On the heels of March’s “inspiring” PMIs and less than a week after exports and credit growth surprised to the upside in rather dramatic fashion, China is out with hotly-anticipated GDP, retail sales, FAI and IP numbers.
The short version is that the data is an across-the-board blowout – although that may prove to be a bit hyperbolic in retrospect.
GDP came in at 6.4% YoY in Q1, ahead of estimates, defying those who expected a further deceleration. Industrial output was a huge beat, rising 8.5% versus estimates of 5.9%, while retail sales beat too, jumping 8.7% in March against consensus of an 8.4% rise. That industrial output figure blew away even the most optimistic estimate (the range was +5.2% to +6.2% from 33 economists). January-March FAI matched estimates, rising 6.3% YoY.
Needless to say, the market is prone to treating any and all top-tier data out of China as pivotal at a time when the fate of the global economy still hangs in the balance and nobody is quite sure which way things will inflect – for the better, or (back) for the worse.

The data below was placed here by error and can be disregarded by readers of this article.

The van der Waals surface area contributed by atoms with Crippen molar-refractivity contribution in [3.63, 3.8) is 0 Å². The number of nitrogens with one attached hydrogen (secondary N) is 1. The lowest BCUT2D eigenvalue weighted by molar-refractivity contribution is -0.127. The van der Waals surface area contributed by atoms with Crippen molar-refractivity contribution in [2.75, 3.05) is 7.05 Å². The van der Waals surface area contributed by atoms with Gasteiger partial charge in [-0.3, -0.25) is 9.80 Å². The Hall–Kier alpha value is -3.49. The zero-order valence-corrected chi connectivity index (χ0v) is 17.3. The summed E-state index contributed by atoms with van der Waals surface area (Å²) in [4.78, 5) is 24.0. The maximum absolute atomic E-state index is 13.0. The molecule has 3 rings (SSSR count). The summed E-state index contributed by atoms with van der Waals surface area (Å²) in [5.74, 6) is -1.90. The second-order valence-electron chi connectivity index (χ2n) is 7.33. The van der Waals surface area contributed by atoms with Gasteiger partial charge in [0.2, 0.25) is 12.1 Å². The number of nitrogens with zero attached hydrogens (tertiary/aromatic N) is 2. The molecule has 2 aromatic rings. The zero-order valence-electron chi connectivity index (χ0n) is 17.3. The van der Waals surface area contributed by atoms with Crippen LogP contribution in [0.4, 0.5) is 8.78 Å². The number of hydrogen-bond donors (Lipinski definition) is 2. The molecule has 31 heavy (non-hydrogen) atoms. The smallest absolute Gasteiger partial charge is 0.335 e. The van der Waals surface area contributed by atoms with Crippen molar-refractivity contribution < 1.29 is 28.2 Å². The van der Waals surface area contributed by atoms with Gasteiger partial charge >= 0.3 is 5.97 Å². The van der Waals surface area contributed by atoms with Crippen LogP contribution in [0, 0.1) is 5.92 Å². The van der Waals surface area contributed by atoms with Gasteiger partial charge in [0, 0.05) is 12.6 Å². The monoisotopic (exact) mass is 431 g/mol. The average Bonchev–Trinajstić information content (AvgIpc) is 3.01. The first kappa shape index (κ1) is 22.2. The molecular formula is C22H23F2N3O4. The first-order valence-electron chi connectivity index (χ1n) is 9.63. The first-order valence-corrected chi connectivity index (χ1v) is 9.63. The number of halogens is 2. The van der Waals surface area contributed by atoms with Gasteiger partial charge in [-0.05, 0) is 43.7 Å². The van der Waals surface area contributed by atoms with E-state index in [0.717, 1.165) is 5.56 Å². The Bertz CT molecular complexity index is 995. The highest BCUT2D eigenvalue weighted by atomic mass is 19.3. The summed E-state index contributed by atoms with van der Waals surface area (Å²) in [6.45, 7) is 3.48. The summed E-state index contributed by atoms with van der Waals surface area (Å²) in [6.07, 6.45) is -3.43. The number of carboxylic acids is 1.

The nascent “cyclical reflation” narrative which gingerly took root in April following the late-March growth scare/DM bond rally rests on a decidedly shaky foundation. Although market participants have been keen to focus on the good news (e.g., the above-mentioned March PMIs out of China, the better-than-expected export and credit growth data last Friday, the solid March payrolls report in the US, etc.), an honest assessment is that on balance, the incoming numbers have been mixed globally if you take a wide sample.
Until now, that is. With the fate of the global cycle resting largely with China, today’s data will be a huge relief – especially to those who were concerned about the durability of the rally in the face of ominous headline after ominous headline on global growth.
In addition to the econ, the PBoC offered 200 billion yuan of MLF. That’s no trivial matter. 366.5 billion yuan in MLF matures on Wednesday and how Beijing decided to deal with that holds clues for the future of monetary policy. “[This will] be a test case after the cut to banks’ reserve ratios in January that helped cover huge 1Q MLF redemptions”, Bloomberg’s Kyoungwha Kim wrote, adding that considering “there haven’t been any new MLF loans this year”, the PBoC needed to deliver something in order to avoid draining liquidity. The PBoC also sold 160 billion yuan of 7- day reverse repos.
Obviously, market participants will be parsing this all day and we’ll certainly have more, but for the time being, suffice to say this “should” – and we emphasize “should” – serve to validate not only of the “stabilization” narrative in China, but also the “reflation” story more generally, at a time when the world was desperately seeking convincing evidence before latching on.
Read more on Friday’s export and credit growth figures